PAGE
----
Stress: what is it exactly?

Stress: what is it exactly?

The truth is that stress is unique and different for each person. There is no single thing that absolutely everyone, in every culture, agrees is stressful. An elevator ride can give someone a 10 on his or her stress scale and another person gives it a 0. So are elevators inherently stressful? Obviously not. Having to run five separate errands in two hours can totally stress out one person and another thinks it is just another typical day. Some might find the prospect of spending a week at the in-laws horrifying and others will look forward to it. Is it truly stressful?

It’s our thoughts and feelings around these examples and countless others that make them stressful. Every day our thoughts either bring on a sense of stress or not. The problem is that we never question these thoughts. We just acknowledge how we feel and go on feeling it. Our thoughts are what create emotions, not the other way around. Every time an emotion arises, it is as a direct result of a thought we just had.

If you are feeling like your emotions are running your life, you are probably right. If your life isn’t going the way you would like, if you aren’t experiencing the joy or peace in your day to day life you would like, check out your thoughts.

It is a fairly simple process to do. With the next stressful thought you have, ask yourself: Is it true? Is this thought that I am thinking, absolutely true and do I know for sure, beyond any reasonable doubt that this thought is true?

If your answer is no or even maybe, ask yourself if there is another possible perspective to see it from. Is there another way of looking at this that is just a little different and yet is equally valid and makes you feel even a slightly bit better? It doesn’t have to be a 180 degree thought, but just different enough that you are feeling some relief.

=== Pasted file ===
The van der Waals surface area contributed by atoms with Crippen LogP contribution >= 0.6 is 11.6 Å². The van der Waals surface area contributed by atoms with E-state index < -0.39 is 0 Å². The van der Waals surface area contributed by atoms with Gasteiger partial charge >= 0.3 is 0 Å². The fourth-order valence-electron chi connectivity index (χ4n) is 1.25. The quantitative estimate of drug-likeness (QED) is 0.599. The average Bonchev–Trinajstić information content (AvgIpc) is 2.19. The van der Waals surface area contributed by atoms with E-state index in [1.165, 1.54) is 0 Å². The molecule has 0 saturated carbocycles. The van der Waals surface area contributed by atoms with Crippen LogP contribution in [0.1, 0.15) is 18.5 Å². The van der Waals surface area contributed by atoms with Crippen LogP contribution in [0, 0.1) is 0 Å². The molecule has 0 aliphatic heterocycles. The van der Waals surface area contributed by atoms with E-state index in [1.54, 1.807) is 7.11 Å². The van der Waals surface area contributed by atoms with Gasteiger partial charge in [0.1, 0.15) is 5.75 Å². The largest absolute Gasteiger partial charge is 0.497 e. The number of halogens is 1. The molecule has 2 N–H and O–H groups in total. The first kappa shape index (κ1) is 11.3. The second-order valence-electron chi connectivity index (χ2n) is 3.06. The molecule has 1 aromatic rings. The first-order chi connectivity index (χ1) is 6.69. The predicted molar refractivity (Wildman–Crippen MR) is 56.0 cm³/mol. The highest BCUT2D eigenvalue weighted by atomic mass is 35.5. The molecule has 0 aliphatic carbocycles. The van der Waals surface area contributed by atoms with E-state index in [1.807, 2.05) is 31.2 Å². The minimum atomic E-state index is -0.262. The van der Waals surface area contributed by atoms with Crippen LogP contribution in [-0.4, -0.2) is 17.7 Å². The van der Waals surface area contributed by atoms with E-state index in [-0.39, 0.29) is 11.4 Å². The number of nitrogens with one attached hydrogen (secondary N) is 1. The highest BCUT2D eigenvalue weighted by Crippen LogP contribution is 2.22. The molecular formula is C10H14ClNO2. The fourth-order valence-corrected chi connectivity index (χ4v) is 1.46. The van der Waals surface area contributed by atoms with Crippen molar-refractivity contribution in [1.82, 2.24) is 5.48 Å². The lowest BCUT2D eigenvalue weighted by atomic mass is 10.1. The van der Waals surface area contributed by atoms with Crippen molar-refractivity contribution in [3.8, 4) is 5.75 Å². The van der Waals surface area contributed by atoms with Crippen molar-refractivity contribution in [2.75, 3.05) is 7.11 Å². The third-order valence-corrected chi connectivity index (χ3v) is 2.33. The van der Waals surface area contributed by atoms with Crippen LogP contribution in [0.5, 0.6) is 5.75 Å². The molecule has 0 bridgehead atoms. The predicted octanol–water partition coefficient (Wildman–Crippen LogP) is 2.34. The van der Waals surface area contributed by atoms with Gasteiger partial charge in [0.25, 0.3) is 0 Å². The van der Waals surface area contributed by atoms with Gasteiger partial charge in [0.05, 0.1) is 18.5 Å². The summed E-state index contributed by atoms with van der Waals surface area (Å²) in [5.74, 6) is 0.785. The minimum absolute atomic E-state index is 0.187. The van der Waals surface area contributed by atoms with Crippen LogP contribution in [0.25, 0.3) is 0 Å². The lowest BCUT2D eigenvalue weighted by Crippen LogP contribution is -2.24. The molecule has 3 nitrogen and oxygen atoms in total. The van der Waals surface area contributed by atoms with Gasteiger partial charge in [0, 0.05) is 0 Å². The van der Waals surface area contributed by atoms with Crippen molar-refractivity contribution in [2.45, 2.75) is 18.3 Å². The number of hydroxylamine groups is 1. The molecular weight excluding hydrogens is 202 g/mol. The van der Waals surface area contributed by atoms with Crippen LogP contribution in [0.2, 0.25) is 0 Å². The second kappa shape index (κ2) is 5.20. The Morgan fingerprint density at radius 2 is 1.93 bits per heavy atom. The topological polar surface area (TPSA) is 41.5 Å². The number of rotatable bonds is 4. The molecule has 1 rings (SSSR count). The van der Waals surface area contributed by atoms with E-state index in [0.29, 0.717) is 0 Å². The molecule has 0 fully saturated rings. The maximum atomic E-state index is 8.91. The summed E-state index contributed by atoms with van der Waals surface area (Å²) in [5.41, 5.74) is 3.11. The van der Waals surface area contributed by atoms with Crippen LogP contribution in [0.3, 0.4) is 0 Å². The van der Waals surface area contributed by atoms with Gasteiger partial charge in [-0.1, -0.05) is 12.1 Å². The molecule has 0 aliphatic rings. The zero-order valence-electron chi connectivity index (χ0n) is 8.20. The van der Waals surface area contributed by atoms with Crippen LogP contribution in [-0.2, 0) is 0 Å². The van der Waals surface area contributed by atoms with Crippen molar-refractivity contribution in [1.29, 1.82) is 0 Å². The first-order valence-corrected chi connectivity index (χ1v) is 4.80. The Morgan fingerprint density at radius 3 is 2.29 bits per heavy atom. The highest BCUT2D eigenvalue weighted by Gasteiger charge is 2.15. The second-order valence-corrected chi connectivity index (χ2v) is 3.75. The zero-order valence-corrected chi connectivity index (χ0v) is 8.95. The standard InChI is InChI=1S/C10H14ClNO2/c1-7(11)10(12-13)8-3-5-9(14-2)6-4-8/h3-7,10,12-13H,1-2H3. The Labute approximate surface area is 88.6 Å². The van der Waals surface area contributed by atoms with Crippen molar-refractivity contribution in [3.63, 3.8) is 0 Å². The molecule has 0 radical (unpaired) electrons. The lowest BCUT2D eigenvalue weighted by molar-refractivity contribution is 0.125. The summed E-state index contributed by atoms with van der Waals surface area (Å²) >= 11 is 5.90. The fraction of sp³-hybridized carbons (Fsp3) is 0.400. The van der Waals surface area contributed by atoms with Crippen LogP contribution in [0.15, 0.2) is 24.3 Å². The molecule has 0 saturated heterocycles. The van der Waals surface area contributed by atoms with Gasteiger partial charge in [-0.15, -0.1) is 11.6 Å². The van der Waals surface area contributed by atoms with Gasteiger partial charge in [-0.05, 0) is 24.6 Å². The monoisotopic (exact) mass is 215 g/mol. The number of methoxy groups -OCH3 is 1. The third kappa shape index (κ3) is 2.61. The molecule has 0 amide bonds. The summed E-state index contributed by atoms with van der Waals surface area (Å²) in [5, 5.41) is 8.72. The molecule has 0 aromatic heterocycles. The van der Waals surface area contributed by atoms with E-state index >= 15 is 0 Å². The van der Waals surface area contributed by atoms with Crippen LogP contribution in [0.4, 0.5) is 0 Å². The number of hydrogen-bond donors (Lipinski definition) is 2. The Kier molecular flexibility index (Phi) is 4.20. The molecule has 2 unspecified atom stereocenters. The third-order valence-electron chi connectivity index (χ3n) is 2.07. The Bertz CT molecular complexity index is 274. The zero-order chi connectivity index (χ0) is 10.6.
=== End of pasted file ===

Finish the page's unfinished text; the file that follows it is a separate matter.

Here is an example.

“I don’t think my boss likes me. I can’t seem to do anything to please him/her. I think he/she would get rid of me in a heart beat if possible.”

This thought makes it hard to put your heart into doing anything on the job, even getting up and going into work can be difficult. You are certain that nothing you do will win the favor or appreciation of your boss.

Try applying these equally valid thoughts to get just a little relief.

“I work hard and I know I do a good job. My boss is a really busy person who seems to also be under a lot of stress. Perhaps what I think is impatience or indifference toward me is really just him/her being caught up in his/her own stuff. I don’t know for sure that he/she doesn’t like me. He/She hasn’t come out and told me that. Maybe I am reading more into this than there really is. After all, it’s true that I really don’t know what my boss is thinking. Perhaps none of his/her attitude has anything to do with me. I think I will just keep doing a good job and offer help where I can. I really do feel good about the work I do and that’s the most important thing. When I don’t focus on what I think my boss thinks of me, I am quite happy.”

If you can do this each time you feel your stress and anxiety levels rise, you will begin to notice a dramatic shift occurring in how you feel. The more you practice this, the easier it comes and the quicker you will feel the relief and over time it just becomes second nature.